So, what does one do when living on a butterfly farm? Well, if your planning to write a book about the experience, you try to melt into the background and watch what’s going on around you, popping up here and again to ask questions; you try things out when given the chance, and you take lots and lots of notes. That’s how I spent most of my time in Costa Rica.
Behind me in the image above you can see one of the seven greenhouses on the farm. Each was populated with several butterfly species in either the egg, caterpillar or adult life stage. Farm workers pass through the greenhouses three times each day: once to collect pre-pupal caterpillars, once to train plants and pull weeds, and a last time to hunt for the nasty critters who like to eat caterpillars. You know, giant grasshoppers, snails, bullet ants, rodents … and poisonous snakes.
We actually came across this snake while scouring property around the farm for wild butterflies. We were told it was a fer-de-lance, arguably the deadliest snake on the planet, and we wouldn’t have gone near it if it weren’t for the fact that it had been sliced nearly in half by a machete. Yes, the locals sometimes carry machetes. In case they run into snakes. Alrighty then.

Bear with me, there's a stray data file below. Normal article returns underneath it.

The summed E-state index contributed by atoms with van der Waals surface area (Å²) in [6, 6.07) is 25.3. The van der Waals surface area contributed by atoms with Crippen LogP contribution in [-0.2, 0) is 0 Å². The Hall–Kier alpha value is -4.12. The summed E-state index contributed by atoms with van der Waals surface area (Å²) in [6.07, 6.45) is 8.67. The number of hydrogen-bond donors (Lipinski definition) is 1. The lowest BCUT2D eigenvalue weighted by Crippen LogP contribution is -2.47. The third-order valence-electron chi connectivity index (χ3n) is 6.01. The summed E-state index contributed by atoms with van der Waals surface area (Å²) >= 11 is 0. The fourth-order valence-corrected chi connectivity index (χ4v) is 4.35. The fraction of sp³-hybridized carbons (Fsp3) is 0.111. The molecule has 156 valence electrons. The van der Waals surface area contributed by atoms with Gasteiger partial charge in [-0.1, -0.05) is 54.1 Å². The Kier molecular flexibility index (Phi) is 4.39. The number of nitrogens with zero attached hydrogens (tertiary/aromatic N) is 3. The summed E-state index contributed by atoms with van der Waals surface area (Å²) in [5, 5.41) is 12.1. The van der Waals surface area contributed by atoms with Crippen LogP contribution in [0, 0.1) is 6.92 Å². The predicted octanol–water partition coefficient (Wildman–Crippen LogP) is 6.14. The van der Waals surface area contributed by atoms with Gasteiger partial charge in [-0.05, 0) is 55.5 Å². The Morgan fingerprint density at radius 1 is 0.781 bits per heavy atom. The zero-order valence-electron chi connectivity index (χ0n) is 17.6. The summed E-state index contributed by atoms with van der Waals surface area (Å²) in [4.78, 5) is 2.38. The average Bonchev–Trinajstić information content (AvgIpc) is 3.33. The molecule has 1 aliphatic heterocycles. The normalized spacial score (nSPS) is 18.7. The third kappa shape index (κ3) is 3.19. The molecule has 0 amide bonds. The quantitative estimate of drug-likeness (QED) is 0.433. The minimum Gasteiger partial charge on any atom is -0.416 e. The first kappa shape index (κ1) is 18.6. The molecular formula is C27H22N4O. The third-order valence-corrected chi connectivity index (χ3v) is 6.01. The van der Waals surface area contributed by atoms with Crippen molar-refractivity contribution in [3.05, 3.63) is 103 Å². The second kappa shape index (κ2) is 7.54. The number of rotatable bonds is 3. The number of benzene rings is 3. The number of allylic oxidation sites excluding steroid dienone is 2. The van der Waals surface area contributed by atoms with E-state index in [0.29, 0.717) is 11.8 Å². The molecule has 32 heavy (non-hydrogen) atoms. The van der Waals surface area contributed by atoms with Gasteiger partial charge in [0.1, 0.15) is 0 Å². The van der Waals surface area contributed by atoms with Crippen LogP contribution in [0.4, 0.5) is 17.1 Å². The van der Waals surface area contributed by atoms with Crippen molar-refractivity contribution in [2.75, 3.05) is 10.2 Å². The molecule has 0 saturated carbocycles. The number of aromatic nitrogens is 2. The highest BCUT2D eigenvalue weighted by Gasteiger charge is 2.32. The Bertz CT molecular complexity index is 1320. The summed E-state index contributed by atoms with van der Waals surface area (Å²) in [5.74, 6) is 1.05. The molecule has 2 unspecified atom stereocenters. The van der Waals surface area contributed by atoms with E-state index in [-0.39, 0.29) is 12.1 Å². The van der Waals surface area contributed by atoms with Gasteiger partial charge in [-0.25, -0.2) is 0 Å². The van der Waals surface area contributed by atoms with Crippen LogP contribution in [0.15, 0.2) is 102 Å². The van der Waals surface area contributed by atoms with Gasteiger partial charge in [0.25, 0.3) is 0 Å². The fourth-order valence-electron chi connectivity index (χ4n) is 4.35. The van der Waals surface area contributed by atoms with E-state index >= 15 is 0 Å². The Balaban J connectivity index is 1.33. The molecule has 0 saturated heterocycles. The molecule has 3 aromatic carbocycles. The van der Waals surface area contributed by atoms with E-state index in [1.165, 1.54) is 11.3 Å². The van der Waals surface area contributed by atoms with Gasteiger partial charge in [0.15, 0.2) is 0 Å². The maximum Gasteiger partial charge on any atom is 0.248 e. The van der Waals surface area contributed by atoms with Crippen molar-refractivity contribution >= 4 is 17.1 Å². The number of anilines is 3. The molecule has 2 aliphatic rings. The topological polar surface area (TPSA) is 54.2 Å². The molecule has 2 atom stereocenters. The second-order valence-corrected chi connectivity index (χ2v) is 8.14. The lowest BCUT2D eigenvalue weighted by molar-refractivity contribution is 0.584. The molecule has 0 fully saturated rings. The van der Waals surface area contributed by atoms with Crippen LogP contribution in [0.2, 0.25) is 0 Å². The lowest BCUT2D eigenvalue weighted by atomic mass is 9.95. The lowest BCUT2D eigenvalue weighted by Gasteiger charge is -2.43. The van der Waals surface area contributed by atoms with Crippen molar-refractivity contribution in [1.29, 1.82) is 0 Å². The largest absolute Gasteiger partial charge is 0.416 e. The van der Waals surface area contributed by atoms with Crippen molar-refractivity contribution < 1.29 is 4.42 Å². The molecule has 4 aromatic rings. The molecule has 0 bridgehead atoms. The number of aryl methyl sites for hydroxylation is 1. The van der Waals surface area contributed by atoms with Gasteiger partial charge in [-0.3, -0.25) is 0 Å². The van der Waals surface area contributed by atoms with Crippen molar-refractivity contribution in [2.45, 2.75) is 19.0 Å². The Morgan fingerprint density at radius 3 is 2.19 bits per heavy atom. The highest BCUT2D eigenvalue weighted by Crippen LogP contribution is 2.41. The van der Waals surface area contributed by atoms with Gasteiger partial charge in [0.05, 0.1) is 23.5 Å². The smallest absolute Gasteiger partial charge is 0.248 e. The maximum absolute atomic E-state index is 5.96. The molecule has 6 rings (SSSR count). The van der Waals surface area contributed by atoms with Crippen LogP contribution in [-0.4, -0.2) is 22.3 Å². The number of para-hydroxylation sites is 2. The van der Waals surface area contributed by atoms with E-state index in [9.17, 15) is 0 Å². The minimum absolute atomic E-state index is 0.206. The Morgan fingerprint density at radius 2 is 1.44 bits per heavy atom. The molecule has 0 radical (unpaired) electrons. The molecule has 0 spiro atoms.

For a science geek like me, meandering around the farm was fascinating. (Deadly snakes notwithstanding.) The fact that I was traveling with another science geek, Museum of Science butterfly curator Lea Morgan, and a science geek-in-training, photographer Ellen Harasimowicz, made the adventures all the more memorable. Here are some shots Ellen took of Lea and I studying a fearsome greenhouse caterpillar. Sorta reminds you of a snake, doesn’t he?
There was a lot to love about life on the farm: unexpected adventures, tropical climate (in February!), sleeping inside mosquito netting, an open-air office overlooking orange and banana trees, and, of course, the butterflies. There were a couple things that would have lost their charm had I stayed much longer: the complete absence of hot water, the critters (a lizard! a bat!) that kept visiting my room, the frightening things that the intense humidity did to my hair. All in all, though, I’d go back in a heartbeat.
I’m still typing trip notes and will likely have one more post of Costa Rica goodies to share … including near death experiences in the rainforest canopy. Stay tuned!